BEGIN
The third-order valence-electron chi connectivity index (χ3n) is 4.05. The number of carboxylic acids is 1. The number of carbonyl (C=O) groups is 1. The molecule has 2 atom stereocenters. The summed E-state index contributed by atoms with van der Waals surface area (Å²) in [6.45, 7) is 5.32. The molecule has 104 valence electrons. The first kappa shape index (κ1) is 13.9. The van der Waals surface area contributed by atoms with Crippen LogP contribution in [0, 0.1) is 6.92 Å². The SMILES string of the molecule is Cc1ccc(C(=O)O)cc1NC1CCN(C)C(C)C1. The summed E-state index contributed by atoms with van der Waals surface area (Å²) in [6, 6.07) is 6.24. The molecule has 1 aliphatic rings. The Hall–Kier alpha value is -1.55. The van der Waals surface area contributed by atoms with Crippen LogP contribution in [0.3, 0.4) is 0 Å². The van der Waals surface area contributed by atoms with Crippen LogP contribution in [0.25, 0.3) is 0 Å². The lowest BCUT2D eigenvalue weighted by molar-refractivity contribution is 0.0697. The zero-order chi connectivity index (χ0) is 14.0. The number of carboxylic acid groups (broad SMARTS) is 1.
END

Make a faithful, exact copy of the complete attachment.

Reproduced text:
The third-order valence-electron chi connectivity index (χ3n) is 4.05. The number of carboxylic acids is 1. The number of carbonyl (C=O) groups is 1. The molecule has 2 atom stereocenters. The summed E-state index contributed by atoms with van der Waals surface area (Å²) in [6.45, 7) is 5.32. The molecule has 104 valence electrons. The first kappa shape index (κ1) is 13.9. The van der Waals surface area contributed by atoms with Crippen LogP contribution in [0, 0.1) is 6.92 Å². The SMILES string of the molecule is Cc1ccc(C(=O)O)cc1NC1CCN(C)C(C)C1. The summed E-state index contributed by atoms with van der Waals surface area (Å²) in [6, 6.07) is 6.24. The molecule has 1 aliphatic rings. The Hall–Kier alpha value is -1.55. The van der Waals surface area contributed by atoms with Crippen LogP contribution in [0.3, 0.4) is 0 Å². The van der Waals surface area contributed by atoms with Crippen LogP contribution in [0.25, 0.3) is 0 Å². The lowest BCUT2D eigenvalue weighted by molar-refractivity contribution is 0.0697. The zero-order chi connectivity index (χ0) is 14.0. The number of carboxylic acid groups (broad SMARTS) is 1.